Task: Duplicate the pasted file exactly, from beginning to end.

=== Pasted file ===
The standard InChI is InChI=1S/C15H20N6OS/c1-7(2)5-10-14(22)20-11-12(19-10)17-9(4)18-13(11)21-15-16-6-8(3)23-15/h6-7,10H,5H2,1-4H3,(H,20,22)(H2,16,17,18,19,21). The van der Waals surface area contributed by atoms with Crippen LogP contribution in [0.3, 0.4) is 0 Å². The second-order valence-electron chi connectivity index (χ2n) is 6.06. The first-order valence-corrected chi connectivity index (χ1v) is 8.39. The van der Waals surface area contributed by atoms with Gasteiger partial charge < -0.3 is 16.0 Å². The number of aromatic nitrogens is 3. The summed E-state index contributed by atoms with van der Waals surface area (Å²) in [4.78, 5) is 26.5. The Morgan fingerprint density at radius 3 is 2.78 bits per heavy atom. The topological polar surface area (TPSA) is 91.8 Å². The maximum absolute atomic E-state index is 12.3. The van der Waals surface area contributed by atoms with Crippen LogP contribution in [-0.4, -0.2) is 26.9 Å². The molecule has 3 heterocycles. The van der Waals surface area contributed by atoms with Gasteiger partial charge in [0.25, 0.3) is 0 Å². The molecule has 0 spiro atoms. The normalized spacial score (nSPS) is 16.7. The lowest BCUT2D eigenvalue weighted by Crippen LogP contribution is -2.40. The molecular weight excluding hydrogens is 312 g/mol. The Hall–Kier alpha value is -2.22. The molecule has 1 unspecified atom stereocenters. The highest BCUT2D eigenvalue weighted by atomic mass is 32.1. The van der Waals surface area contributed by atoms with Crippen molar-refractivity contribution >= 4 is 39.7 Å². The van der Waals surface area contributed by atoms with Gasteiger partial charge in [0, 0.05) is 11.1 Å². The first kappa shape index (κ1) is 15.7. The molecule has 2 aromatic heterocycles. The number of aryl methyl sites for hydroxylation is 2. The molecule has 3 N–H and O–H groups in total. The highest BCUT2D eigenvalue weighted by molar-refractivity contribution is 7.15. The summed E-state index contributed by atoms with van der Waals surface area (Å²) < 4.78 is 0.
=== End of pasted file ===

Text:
The standard InChI is InChI=1S/C15H20N6OS/c1-7(2)5-10-14(22)20-11-12(19-10)17-9(4)18-13(11)21-15-16-6-8(3)23-15/h6-7,10H,5H2,1-4H3,(H,20,22)(H2,16,17,18,19,21). The van der Waals surface area contributed by atoms with Crippen LogP contribution in [0.3, 0.4) is 0 Å². The second-order valence-electron chi connectivity index (χ2n) is 6.06. The first-order valence-corrected chi connectivity index (χ1v) is 8.39. The van der Waals surface area contributed by atoms with Gasteiger partial charge < -0.3 is 16.0 Å². The number of aromatic nitrogens is 3. The summed E-state index contributed by atoms with van der Waals surface area (Å²) in [4.78, 5) is 26.5. The Morgan fingerprint density at radius 3 is 2.78 bits per heavy atom. The topological polar surface area (TPSA) is 91.8 Å². The maximum absolute atomic E-state index is 12.3. The van der Waals surface area contributed by atoms with Crippen LogP contribution in [-0.4, -0.2) is 26.9 Å². The molecule has 3 heterocycles. The van der Waals surface area contributed by atoms with Gasteiger partial charge in [0.25, 0.3) is 0 Å². The molecule has 0 spiro atoms. The normalized spacial score (nSPS) is 16.7. The lowest BCUT2D eigenvalue weighted by Crippen LogP contribution is -2.40. The molecular weight excluding hydrogens is 312 g/mol. The Hall–Kier alpha value is -2.22. The molecule has 1 unspecified atom stereocenters. The highest BCUT2D eigenvalue weighted by atomic mass is 32.1. The van der Waals surface area contributed by atoms with Crippen molar-refractivity contribution >= 4 is 39.7 Å². The van der Waals surface area contributed by atoms with Gasteiger partial charge in [0, 0.05) is 11.1 Å². The first kappa shape index (κ1) is 15.7. The molecule has 2 aromatic heterocycles. The number of aryl methyl sites for hydroxylation is 2. The molecule has 3 N–H and O–H groups in total. The highest BCUT2D eigenvalue weighted by molar-refractivity contribution is 7.15. The summed E-state index contributed by atoms with van der Waals surface area (Å²) < 4.78 is 0.